After telling us how it could even be better news that Obama has won, Alex Higgins reminds us where Obama might still go wrong.

30 years of gross misrule has left an aftermath of social inequality, decaying infrastructure, debt, corruption, dysfunctional political institutions and environmental damage that would be hard for enough for any reform-minded president to deal with. In addition, Obama gets the added bonuses of artificial global warming which must be slowed under his watch, two wars which cannot be won, dangerous stand-offs with foreign powers, and global economic collapse.

With the best will in the world, that would be a challenge beyond any single US administration to address satisfactorily. And for all his virtues as a candidate and a human being, it is a stretch to argue that Obama has the best will in the world. There is a lot that could go wrong, and we may see Obama making Blair-like compromises which seem politically savvy at the time but will fail to prevent certain realities from blowing up in his, and everybody else’s, faces.

Here are just a few cases where events might destroy an Obama honeymoon, or he might make serious misjudgements:

  • Obama should be a major improvement on environmental issues, but if action is not taken quickly enough and does not go far enough, it may be impossible to prevent global average temperatures rising by 2 degrees centigrade on 1990 levels. Global warming may then become an irreversible process, no longer within our capacity to prevent. Then we are in a world of trouble.
  • Obama should withdraw from Iraq – but if he delays this he may find that the present lull in violence from the apocalyptic levels of 2005-7 to the merely horrendous present level may end. Shi’ite rebels currently on ceasefire and Sunni insurgents currently being paid not to fight might feel compelled to finally drive US forces out.
  • Obama is committed to the war in Afghanistan. He has – to his credit – complained about a reliance on air strikes which is taking a very heavy toll on Afghan civilians (killing more than the Taliban) and would be prepared to negotiate with rebel Afghan tribes as General Petraeus recommends, but his proposal to increase US forces there and allow them to cross the border into Pakistan may be the beginning of an extremely dangerous, escalating conflict that runs out of anyone’s control.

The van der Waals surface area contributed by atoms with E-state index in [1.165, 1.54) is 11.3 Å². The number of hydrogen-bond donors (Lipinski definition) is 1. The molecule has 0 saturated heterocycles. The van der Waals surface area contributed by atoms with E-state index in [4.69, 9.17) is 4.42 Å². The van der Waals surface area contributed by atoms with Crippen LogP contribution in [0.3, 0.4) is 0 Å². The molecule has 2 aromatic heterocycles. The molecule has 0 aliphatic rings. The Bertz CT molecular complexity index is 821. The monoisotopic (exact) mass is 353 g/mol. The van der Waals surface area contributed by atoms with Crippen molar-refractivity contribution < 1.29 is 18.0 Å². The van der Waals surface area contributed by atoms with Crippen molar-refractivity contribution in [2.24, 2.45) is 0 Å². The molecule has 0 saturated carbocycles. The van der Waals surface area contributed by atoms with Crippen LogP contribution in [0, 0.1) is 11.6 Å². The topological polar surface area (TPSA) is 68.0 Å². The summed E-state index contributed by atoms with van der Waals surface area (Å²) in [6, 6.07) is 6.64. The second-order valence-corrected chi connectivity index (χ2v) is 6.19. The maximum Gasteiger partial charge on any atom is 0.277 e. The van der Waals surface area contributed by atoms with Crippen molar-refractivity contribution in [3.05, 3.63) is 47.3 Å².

• During the election campaign, Obama set aside his previous stated concern for Palestinian suffering in favour of indifference and support for the politics of Israeli hardliners. This stance would make it hard to resolve the Middle East conflict even partially and prevent this long-running sore exploding into a wider Israeli-Arab war.
  • His Vice President, Joe Biden, is committed to expanding NATO along Russia’s border which would almost certainly mean a renewed Cold War and the increased long-term risk of a US-Russia war – the ultimate disaster. During the Russia-Georgia war in the summer, Obama’s suitably measured response gave way to Biden’s bellicose rhetoric.
  • With a colossal, world-historical national debt and a disintegrating economy, Obama will struggle to provide the jobs and economic security he has pledged to working and middle-class people facing hard times that could undercut support for his administration. Economic policy could fall under sway of those like Robert Rubin who previously advised Clinton to – among other things – deregulate the banking sector.
  • The election of a black, liberal president could spark an American anti-government insurgency - ultra-right paramilitarism of the kind that bombed the Alfred P. Murrah federal building in Oklahoma City in 1995, killing 168 people with a truck bomb placed outside its nursery school. There will certainly be attempts to kill Obama (people have already been arrested for planning these), and possibly worse.
  • Obama is committed to producing bio-fuels on the bogus grounds that they are environmentally friendly, which they are not. It also means burning up corn to keep cars moving at a time when this is driving up food prices and hunger around the world.

Just some of the problems Obama could be about to face or make worse for himself. It is up to those who supported his campaign to remain active in politics, keep building their movement – an independent movement, not an Obama movement - to make sure their voices are heard in the White House.

The next few years will not be easy for anyone, but they have so much potential.

Pictures by tjscenes and SqueakyMarmot under the Creative Commons Attribution License.